The relevance of risk exposures for incident diseases typically differs, both qualitatively and quantitatively, by disease types (e.g. ischaemic stroke [IS] vs intracerebral haemorrhage [ICH]) and disease sub-types (e.g. lacunar vs non-lacunar IS) (Lancet Glob Health. 2018, Nat Med. 2019, Int J Cancer. 2008) The value of prospective biobanks, such as the China Kadoorie Biobank (CKB) study depends on detailed assessment of exposures in a large number of study participants and collection and validation of a wide range of fatal and non-fatal disease outcomes.
CKB has developed integrated strategies to ensure completeness of follow-up and reliable characterisation of disease types and relevant subtypes beyond those recorded by routine disease registers.
Following completion of the baseline survey, we implemented secure electronic linkage, via participants’ unique national ID numbers, with established mortality and morbidity registers for stroke, ischaemic heart disease (IHD), cancer and diabetes and with the national health insurance claims system for any episodes of hospitalisation. All the reported disease outcomes (usually ICD-10 coded - the International Classification of Diseases developed by the World Health Organization) were collected every six months by local project staff from relevant government agencies. These disease outcomes were processed centrally, checked, standardised, and integrated into a central database before being released to researchers. By 1 January 2021, about 60% of study participants had been hospitalised at least once, yielding a total of 1.5 million episodes of hospitalisation due to any cause. About 12% (more than 60,000) had died, but only 1% were lost to follow-up.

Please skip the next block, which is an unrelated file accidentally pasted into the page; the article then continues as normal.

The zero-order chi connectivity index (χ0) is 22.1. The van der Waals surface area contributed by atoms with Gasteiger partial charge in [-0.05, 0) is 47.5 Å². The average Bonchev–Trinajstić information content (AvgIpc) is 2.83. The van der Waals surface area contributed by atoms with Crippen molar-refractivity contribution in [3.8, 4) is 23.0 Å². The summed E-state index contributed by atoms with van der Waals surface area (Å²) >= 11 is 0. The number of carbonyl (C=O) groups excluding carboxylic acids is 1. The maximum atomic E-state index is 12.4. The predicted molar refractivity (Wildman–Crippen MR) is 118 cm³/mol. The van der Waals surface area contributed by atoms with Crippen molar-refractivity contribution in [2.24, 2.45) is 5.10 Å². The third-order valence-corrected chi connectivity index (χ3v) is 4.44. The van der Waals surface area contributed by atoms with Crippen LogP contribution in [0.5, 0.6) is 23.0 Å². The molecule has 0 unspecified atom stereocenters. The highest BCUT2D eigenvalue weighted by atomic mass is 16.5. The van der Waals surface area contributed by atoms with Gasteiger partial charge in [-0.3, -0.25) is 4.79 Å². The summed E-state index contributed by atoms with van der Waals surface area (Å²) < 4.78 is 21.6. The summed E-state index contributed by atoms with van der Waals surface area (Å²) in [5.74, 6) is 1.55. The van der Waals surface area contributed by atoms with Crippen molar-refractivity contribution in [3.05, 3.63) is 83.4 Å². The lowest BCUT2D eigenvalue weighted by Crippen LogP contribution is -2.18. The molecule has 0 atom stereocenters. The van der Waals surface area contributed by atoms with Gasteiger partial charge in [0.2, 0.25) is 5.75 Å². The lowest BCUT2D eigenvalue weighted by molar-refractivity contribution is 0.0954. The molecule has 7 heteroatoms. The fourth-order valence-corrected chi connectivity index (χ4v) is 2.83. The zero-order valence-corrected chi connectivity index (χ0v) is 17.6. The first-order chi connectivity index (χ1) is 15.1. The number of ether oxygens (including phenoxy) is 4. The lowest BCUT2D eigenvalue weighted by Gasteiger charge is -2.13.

Since most disease outcomes were chiefly reported by the attending hospitals, the outcomes are typically accurate and no further verification was required. Despite this, it was considered prudent to conduct independent validation of reported incident diseases, in a random sample of such cases, to verify the quality of reported disease diagnoses for major diseases of public health significance and relevant research priorities.
Several validation studies have been conducted in CKB, that involved retrieval and independent review of medical records for about 1000 randomly selected cases (100 from each of the 10 study areas) of stroke, IHD, cancer, diabetes, chronic obstructive pulmonary disease (COPD) and chronic kidney disease (CKD), respectively. For diabetes and COPD, the reliability of reported diagnoses was high (Int J Chron Obstruct Pulmon Dis. 2016) and as there were no major aetiological subtypes that warranted further characterisation, no additional verification or adjudication was required. In contrast, stroke, IHD, cancer and CKD each have a heterogeneous aetiology and typically have incomplete reporting of disease subtypes (e.g. IS as opposed to lacunar and non-lacunar IS subtypes). Therefore, additional information was collected from medical records in order to reliably phenotype these major diseases into their relevant aetiological subtypes.